What Zanu PF would do as an opposition – Part 1 

Source: What Zanu PF would do as an opposition – Part 1 – NewsDay Zimbabwe

What would the Zimbabwean government, ruling Zanu PF party, or their perennial supporters, say of me if I were to declare: “In terms of our economy, and citizens’ wellbeing, and if you go anywhere in Zimbabwe, the situation is now very bad.

Tendai Ruben Mbofana

“The prices of basic commodities are out of reach for the majority, public health facilities are without essential medications (while, nurses and doctors have to work without adequate personal protective equipment, under untenable conditions, and unfair wages), public schools are grossly under-staffed and under-resourced (with teachers paid a mere pittance), among other problems, and the government responsible is run by Zanu PF.

“What Zanu PF has done to our country is embarrassing. It is very embarrassing, and it has failed so much that even in some homes, families can go for weeks or months without a proper nutritious meal. it has totally failed”?

What would those who always see it fit to attack those who oppose or criticise the government say about such a comment — a comment, that I, and so many others, have been making for as long as this regime has been blundering and messing up the country? Would they not say we were disparaging the country, and describe us as some nefarious detractors, who are out to taint the country’s image by inciting the population into anarchy, and violent illegal regime change at the instigation of foreign erstwhile colonial and imperial masters?

I have personally being at the receiving end of such merciless and baseless accusations merely for standing up and speaking out for the voiceless unjustly treated citizens of Zimbabwe.

What if I were to tell you that, the words quoted above were not uttered by any so-called anti-government activist, but by none other than the President of this great country, while addressing villagers in Chivi, a few days ago — well, of course, not exactly in those words, but we can substitute the name Zanu PF with MDC, country with cities and towns, and problems experienced at national level with those found in MDC-run local government areas.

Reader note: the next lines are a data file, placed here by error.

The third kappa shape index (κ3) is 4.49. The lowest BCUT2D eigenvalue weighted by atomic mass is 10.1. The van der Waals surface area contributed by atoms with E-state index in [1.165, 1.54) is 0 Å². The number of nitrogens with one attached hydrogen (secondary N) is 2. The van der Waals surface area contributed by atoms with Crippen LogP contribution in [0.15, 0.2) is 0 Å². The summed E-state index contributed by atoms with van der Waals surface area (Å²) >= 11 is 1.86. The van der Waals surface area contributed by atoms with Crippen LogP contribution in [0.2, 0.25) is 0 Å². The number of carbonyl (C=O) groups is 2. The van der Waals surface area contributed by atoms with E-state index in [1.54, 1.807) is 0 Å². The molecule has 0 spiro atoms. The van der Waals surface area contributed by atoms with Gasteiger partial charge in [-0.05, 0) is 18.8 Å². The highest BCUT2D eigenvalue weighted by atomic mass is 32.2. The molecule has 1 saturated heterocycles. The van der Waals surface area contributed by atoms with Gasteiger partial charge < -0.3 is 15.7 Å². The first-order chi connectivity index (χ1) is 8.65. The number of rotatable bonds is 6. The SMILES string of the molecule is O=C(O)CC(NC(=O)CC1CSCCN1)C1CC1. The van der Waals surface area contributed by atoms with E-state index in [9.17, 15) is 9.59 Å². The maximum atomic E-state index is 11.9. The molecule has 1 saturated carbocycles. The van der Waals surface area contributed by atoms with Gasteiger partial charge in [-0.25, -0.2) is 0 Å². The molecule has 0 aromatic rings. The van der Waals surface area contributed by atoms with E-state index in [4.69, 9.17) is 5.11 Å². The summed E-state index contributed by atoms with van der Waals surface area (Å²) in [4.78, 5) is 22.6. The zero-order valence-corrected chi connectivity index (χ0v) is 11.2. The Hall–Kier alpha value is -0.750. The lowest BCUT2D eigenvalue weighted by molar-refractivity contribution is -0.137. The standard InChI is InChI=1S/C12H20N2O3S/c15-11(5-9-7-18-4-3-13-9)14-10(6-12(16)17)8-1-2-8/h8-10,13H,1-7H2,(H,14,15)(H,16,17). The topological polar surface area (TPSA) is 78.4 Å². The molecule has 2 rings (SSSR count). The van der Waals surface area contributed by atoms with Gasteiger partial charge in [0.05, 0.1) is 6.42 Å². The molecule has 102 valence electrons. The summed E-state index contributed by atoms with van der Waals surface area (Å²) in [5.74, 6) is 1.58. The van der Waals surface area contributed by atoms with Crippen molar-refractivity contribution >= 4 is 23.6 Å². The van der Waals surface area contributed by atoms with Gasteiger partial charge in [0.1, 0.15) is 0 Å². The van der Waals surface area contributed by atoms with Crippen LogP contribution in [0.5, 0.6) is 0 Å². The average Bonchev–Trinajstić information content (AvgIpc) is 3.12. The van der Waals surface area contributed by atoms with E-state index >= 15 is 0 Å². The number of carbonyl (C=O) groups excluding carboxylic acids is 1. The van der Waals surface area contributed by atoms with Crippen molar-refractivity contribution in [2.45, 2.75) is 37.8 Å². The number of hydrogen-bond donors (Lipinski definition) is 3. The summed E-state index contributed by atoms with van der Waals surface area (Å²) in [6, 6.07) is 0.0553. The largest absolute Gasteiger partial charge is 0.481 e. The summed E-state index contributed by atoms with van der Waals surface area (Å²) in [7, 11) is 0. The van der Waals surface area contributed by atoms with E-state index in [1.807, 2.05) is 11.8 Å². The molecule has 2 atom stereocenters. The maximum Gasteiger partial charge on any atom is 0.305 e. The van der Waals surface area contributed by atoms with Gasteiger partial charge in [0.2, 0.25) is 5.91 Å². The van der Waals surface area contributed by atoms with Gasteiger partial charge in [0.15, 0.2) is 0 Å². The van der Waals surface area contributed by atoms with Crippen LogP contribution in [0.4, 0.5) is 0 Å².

So, what is the point I am trying to make?

Well, it is very simple. What exactly does the government, the ruling Zanu PF party, and their sympathisers, mean when they label social justice, and human rights, activists detractors, harbouring nefarious agendas, which are aimed at tarnishing the country’s image, so as to incite anarchy — for merely exercising their right to voice justifiable outrage at the heinous and barbarous mismanagement, corruption, and brutality unleashed on the nation of Zimbabwe, by its opportunistic ruling elite?

What is so nefarious about condemning the shameless and wanton looting of national resources by those in power, and their connections while, the rest of the defenceless population wallow silently in poverty?

How does exposing the regime’s ruthless persecution and brutalisation of those who resist and speak out against its injustices, make one a detractor?

How does that denigrate our country, in the eyes of the world?

In fact, who is doing the actual tarnishing of Zimbabwe —  those who speak out and stand up against oppression, maladministration and corruption, or those who practise these repulsive deeds? If what we are doing — as social justice, and human rights activists is so wrong, then why was the President making similar accusations and criticism for the untold suffering of urban dwellers, supposedly at the hands of their local authorities?

Has he also joined the bandwagon of nefarious detractors, whose agenda is to besmirch the country? Is he attempting to incite some form of violent rebellion and anarchy?

I do not believe so.

However, he is merely exercising what should be every Zimbabweans’ inalienable right — to freely express displeasure, outrage, and disgust with the manner our various arms of government are ruining our livelihoods and welfare — thereby, brazenly stripping the majority of the citizenry of their God-given dignity, self-respect and comfortable living. As a matter of fact, the president’s remarks must forever be ingrained in our memories — as a critical reference point for any future disingenuousness and mischievous attempts by the government, ruling party, and their sympathisers, to spew vitriol at social justice and human rights activists — that each and every Zimbabwean has an obligation to speak out and stand up against any perceived injustices…as an injury to one is an injury to all of us. There is absolutely nothing nefarious and dark about doing what is right.

In fact, those who stand for the people of Zimbabwe’s dignity, self-respect, and wellbeing, are agents of light and goodness — who should be supported and encouraged — as opposed to all those, whose hearts are cold and dark, and their only mission appears to be to make our lives as painful and insufferable as possible.

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